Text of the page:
Prime Minister Imran Khan on Sunday criticised the partial coronavirus lockdown imposed by the Sindh government against the federal government's wishes, explaining that doing so would break the back of the common man.
He expressed his views on the issue while conversing with the people of Pakistan in a live question-and-answer session via telephone.
The premier began the session by thanking the people of Pakistan for cooperating with the government over the first three waves of the Covid-19 pandemic, and urged them to again adhere to the SOPs to curb the spread of the ongoing fourth wave.
He then addressed the government of Sindh's decision to impose a partial lockdown to curb rising Covid-19 cases, saying it hadn't taken into consideration the hardships of the poor.
"We had a small problem between the federal government and Sindh," the PM admitted. "Sindh government wanted to impose a lockdown, which is the correct decision and will curb the spread of virus.
"But on the other hand, the thing to see is that will we be able to save the economy from the lockdown? Then there is the issue of hunger ... the daily wage earners and especially the poor section of our society ... how will they make ends meet during the lockdown?"
The prime minister cited the example of "destruction in India" to tell Sindh government "never to impose a lockdown until you have the answers to these questions."
"Their (Indian) government imposed a lockdown at once without thinking anything of the public. They only thought of the upper class and elite like us," the PM said. "Sindh government should know that when you force a lockdown you are going to keep people hungry. You cannot keep hungry people under a lockdown if you do not have the resources to bring them food."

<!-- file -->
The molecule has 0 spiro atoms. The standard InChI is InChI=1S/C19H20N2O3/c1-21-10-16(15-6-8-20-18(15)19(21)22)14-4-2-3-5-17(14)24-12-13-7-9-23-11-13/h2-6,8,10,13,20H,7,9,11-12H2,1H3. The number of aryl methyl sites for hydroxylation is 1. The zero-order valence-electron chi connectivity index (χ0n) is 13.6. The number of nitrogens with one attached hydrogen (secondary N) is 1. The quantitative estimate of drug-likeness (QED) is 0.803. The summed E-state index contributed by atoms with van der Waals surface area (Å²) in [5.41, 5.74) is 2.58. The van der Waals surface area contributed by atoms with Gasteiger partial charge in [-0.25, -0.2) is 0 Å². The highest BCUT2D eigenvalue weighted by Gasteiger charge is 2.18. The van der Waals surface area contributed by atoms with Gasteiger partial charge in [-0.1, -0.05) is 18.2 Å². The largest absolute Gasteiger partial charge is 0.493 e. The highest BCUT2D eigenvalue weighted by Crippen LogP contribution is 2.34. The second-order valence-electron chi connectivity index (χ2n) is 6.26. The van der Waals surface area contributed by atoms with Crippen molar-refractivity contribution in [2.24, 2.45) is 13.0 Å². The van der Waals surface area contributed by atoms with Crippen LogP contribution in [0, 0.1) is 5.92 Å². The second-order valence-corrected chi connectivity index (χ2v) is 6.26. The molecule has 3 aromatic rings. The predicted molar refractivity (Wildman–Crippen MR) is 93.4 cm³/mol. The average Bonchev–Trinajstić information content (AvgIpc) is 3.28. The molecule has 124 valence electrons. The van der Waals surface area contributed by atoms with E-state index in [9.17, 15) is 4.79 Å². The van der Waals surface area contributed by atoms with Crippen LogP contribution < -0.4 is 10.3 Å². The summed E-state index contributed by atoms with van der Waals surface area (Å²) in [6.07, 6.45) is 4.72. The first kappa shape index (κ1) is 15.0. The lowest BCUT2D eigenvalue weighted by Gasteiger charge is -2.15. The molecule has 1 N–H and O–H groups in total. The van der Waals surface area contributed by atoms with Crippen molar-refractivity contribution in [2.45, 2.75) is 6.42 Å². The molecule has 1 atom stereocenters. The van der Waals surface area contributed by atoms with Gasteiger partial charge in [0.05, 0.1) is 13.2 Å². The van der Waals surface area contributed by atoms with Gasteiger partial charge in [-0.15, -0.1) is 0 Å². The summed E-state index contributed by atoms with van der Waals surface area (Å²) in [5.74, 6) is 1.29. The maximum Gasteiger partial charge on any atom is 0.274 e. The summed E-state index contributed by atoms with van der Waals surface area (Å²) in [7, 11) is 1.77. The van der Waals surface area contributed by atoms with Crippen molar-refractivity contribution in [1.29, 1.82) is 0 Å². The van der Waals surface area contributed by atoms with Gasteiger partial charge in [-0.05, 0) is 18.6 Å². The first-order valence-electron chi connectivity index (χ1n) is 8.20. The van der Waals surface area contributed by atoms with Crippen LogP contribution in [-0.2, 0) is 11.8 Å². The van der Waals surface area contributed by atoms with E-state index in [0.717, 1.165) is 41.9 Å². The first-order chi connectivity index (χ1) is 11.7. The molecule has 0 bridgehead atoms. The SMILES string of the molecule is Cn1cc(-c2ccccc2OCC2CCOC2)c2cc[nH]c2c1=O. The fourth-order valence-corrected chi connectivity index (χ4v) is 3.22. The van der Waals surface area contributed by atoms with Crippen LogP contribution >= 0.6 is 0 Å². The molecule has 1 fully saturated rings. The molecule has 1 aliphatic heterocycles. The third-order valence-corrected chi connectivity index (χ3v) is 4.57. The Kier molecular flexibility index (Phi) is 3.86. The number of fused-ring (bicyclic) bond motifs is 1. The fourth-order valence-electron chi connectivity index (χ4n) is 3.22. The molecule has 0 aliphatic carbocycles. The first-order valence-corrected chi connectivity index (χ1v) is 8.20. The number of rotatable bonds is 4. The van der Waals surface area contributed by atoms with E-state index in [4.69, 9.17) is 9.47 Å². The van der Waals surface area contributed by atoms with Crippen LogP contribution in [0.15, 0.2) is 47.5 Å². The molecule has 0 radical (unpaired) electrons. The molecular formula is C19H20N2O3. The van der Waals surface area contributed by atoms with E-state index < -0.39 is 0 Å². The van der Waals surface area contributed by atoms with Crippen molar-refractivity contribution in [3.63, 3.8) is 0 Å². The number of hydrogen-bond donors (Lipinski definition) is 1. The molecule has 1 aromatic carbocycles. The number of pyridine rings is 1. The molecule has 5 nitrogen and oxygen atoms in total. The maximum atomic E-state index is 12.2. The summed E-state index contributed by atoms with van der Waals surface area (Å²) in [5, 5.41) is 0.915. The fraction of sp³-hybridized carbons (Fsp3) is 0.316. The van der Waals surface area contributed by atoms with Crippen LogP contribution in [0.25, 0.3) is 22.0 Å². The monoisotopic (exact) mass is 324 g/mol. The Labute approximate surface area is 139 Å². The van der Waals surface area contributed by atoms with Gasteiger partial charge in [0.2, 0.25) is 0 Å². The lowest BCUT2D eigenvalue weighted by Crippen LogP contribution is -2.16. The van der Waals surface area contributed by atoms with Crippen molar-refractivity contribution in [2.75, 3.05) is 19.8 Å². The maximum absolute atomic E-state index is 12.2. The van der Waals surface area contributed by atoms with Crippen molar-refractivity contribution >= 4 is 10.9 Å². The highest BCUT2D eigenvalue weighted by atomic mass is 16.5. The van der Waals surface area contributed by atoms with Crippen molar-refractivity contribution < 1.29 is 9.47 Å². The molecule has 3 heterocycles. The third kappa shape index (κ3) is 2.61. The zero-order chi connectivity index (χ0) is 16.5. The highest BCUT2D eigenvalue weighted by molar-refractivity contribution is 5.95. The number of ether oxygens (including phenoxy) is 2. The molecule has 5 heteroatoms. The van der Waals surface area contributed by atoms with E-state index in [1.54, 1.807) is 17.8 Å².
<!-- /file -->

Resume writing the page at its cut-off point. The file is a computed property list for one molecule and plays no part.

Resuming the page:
PM Imran said that the policy of smart lockdowns and mass vaccinations was the way to go, as he stressed that the economy that has "survived very difficult times and is headed on an upwards trajectory" should not be hurt at any cost.
'Free media is a blessing'
The first caller was a woman who told the PM that she was defrauded by a man for Rs6 million over 10 years ago, and complained that the authorities had arrested the suspect and a case filed but no recovery was ever made. To this, the prime minister instructed that her details be taken assured that full efforts would be made to assist her.
Another from a minority community called for a quota in jobs to be provided. The prime minister told her he would instruct the provinces for such quotas.
During the session, a broadcast journalist also called and told the prime minister that he wanted to verify if the QnA session was indeed genuine and live. At this, Prime Minister Imran replied that only those rulers that "break the law or believe in the rule of power rather than the rule of law or are corrupt are fearful of free media".
"A free media [and] freedom of expression is a great blessing for a country," he said, adding that it was the role of media to act as a "watchdog".
He explained he only disagreed with the media when "fake news and propaganda" was spread, referring to the revelations in the EU DisinfoLab report that uncovered an Indian disinformation network against Pakistan.
"Journalists from Pakistan are feeding fake Indian accounts that are doing propaganda against the Pakistan Army and prime minister. I only have a problem then [otherwise] real journalism and criticism is a big blessing for a country."
The prime minister was then relayed more personal problems by two retired soldiers and a farmer. He assured them all that help would be provided to them.
'No one being saved in Noor murder case'
Answering a question by a woman about the grisly murder of Noor Mukadam in Islamabad and what steps the government would take for women's safety, Prime Minister Imran said he had been following the Noor murder case from the first day and termed it a "horrifying" incident.
Citing details provided to him, the premier said the "tragedy" had occurred over the course of two days in front of the whole domestic staff of the alleged killer, Zahir Jaffer.
He denied the impression that the suspect would be saved because he belonged to a powerful family. "I want to tell you that no one is being saved in this. Even if he thinks he is a dual national and has American citizenship so he will get away, that is not the case," he said.
The prime minister noted that the case had "shocked everyone", saying everyone had been pained by it and it had had "a big impact".